|Humanist Essay for July 2011
"It's Time to Get Serious About The Universal Declaration of Human Rights"
How much do you know about the Universal Declaration of Human Rights? Eleanor Roosevelt chaired the United Nations committee that drafted the UDHR, which was adopted by the United Nations on December 10, 1948. The United States was a signatory nation, but in the ensuing years we have not walked the talk. Our country has assiduously avoided ratifying several international legal treaties that together constitute an International Bill of Rights to give the weight of law to the thirty human rights enshrined in the Declaration.
Think about the highly politicized issues dividing our country today, and how differently we would have to approach them if we truly embraced the meaning of this Declaration. We could stop arguing about who should be entitled to what and start figuring out how to guarantee everyone the fundamental security and dignity that civilized, compassionate human beings recognize to be the birthright of all.
If you are feeling overwhelmed by the number and severity of problems facing our country and the world at this moment, look at the foundation that has been laid for us by others who lived in hard times. Extraordinary work has been done. It is a fitting task for our humanist societies to carry the mission forward. Let's consider what we can do to educate the public about Universal Human Rights, and bring the weight of public opinion to bear on our leaders to put deeds to words.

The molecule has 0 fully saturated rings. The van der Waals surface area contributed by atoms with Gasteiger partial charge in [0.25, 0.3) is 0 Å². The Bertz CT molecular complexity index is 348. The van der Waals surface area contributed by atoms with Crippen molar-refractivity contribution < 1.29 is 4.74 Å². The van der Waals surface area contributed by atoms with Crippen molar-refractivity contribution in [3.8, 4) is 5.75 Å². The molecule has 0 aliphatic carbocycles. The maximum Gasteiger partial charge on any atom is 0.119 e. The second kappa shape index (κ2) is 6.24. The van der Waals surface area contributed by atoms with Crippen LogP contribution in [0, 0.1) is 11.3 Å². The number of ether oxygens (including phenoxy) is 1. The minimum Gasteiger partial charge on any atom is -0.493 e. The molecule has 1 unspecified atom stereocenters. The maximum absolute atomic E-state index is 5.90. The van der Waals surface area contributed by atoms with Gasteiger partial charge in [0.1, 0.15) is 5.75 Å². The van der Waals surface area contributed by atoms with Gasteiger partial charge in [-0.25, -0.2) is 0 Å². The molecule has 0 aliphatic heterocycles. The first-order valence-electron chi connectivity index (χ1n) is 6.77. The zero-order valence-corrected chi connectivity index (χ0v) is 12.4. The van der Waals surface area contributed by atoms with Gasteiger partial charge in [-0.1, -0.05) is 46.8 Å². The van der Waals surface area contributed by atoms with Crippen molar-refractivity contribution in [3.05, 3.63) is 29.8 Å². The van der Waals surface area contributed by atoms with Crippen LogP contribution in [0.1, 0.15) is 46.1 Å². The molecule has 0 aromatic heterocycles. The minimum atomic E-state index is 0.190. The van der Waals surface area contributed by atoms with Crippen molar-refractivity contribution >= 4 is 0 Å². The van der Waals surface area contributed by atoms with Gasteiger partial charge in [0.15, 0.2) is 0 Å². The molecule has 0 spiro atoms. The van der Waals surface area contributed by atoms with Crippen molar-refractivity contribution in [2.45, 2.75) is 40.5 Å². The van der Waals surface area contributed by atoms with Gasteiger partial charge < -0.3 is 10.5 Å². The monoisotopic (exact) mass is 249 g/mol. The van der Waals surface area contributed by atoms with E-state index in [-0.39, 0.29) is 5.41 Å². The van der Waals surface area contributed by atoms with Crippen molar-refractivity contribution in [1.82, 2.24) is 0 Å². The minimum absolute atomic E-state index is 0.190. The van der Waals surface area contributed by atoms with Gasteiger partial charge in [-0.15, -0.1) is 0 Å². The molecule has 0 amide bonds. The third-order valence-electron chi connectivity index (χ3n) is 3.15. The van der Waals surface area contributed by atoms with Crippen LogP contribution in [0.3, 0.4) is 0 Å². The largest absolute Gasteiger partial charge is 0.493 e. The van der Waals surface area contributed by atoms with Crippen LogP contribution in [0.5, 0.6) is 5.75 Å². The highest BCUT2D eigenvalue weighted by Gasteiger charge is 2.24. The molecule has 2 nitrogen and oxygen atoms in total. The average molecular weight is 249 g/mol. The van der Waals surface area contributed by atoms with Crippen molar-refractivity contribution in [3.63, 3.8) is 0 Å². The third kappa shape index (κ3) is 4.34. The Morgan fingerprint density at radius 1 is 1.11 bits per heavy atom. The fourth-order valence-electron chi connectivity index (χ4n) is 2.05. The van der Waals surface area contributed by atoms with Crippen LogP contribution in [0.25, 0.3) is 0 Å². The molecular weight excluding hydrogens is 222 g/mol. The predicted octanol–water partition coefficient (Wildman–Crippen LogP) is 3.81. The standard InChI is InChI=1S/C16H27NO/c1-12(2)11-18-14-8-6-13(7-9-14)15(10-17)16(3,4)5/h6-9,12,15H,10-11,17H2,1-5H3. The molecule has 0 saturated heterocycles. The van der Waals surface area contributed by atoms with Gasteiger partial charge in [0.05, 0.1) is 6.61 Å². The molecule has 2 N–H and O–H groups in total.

Read the complete Universal Declaration of Human Rights
This text is in the public domain, and the web site provides a printable version for download. May I suggest: Make copies to share with friends and associates; add the UDHR link to your signature line; introduce the UDHR as a topic of discussion in your spiritual, philosophical or political meetings. Not only does the document bring up moral and practical issues worthy of serious discussion, it encourages us to plunge into history and remember the context in which it was composed. In the aftermath of two massive wars fought within a mere half-century, representatives from around the world came together in good faith to draft a social contract for humanity calling for world peace, universal freedom and secure living conditions for all. It is up to us to promote and pursue their vision.